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Synthetic-turf fields are continually being tested and improved for cleat-to-turf interaction, ease of play per sport, ball performance, etc., and provide that consistent, high-level playing surface no matter the weather or time of day. Multiple systems are available to help reduce the surface temperature during the warm seasons, and alternative infills, turf fibers, and other variations are available to provide a cooler turf system during summer usage.

These newer technologies and various infill options, including the use of a thatch layer, have successfully reduced the amount of infill that is displaced (otherwise known as infill splash) while playing on a synthetic-turf field.

Safety And Environmental Factors
Playing just about any sport on an even, weather-resistant, well-drained surface decreases the incidence of injuries like sprains, contusions, and concussions. The Concussion Legacy Foundation has reported that one of every five concussions occurs when the head impacts the playing surface. Natural turf often hardens over its lifespan, increasing the potential for these safety issues. Synthetic turf offers the optional installation of a shock pad with fiber technologies and multiple infill options for further protection.

These shock pads also have been found to improve a field’s results during Gmax testing, which measures the shock-attenuation performance of a sports surface, and provides a more favorable result per its Head Injury Criterion (HIC) testing, which measures the likelihood of a head injury arising from an impact.

Studies also have found that a muddy natural-turf field provides the least resistance to cleat-releasing from the field surface, which can reduce the incidence of leg, ankle, and feet injuries. Synthetic-turf fields are being created to mimic the quality of the natural-turf field at its best, consistently providing that ideal playing surface.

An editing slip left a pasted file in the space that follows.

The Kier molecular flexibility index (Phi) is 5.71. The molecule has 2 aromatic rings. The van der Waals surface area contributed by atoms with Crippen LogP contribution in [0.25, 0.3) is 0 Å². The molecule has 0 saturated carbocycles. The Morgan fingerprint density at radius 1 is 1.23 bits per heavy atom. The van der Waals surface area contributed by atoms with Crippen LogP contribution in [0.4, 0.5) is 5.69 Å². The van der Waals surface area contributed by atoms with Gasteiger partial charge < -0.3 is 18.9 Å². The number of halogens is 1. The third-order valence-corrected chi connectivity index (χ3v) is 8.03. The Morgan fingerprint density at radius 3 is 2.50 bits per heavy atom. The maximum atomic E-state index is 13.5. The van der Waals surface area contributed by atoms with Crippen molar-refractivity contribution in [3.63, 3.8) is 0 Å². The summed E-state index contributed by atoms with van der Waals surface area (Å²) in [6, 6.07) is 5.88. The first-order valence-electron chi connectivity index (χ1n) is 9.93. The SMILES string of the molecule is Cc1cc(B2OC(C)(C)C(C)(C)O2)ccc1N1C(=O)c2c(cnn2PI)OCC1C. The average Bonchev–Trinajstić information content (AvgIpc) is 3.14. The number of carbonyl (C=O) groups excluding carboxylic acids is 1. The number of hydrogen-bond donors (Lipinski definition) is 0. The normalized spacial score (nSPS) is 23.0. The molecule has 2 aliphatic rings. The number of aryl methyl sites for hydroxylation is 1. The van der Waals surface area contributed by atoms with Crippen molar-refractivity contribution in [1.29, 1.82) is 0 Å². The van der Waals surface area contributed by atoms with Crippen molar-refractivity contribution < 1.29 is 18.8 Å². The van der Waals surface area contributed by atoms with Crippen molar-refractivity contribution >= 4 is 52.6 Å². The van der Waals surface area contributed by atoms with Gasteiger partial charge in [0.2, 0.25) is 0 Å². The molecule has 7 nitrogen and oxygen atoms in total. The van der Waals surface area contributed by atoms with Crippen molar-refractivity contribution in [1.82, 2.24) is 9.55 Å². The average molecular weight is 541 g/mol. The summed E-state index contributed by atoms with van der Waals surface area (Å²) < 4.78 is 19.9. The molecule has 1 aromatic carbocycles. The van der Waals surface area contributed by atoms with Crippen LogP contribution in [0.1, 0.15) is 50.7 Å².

Environmental concerns also are a determining factor when choosing a turf field. As synthetic turf has been implemented over the years, there were questions about whether the materials used—specifically the optional use of tire crumb-rubber infill—caused health concerns for the athletes. The U.S. Environmental Protection Agency reported in 2016 that “several studies that have examined potential human health risks have not shown an elevated risk from playing on fields with tire crumb-rubber infill,” adding that additional research is needed. There has been no conclusive finding to prevent its use, and multiple infills have been developed since that have addressed these concerns and not incurred the same scrutiny.

Conversely, due to the lawn-care chemicals sprayed on natural turf and the emissions from mowers and other equipment needed to maintain these fields, the use of recycled, quality-controlled materials for synthetic-turf fields is now being considered a more “green” alternative.

Turf Options Continue to Evolve
Ideally maintained, natural turf likely will be used as the benchmark for athletic fields. However, due to ongoing technological improvements, synthetic-turf fields provide an outstanding option for communities and athletic complexes of multiple sizes and uses. Synthetic-turf fields mimic the playability of the natural-turf field while providing a more durable, economical, and safe surface of play.

By providing athletic fields—whether natural, synthetic, or a combination of both—that can consistently host games or tournaments for a variety of sports, often over multiple years, communities can have valuable local assets, increase regional sports tourism, and spur significant and long-term economic benefits.

Woolpert Team Leader Todd Ford, PE, LEED AP BD+C, has more than 10 years of diversified experience in the civil-engineering field. He has design experience in educational, commercial, residential, athletic, and governmental land-development projects. He is a member of American Sports Builders Association, Synthetic Turf Council, Construction Users Roundtable, Society for College and University Planning, and the Urban Land Institute.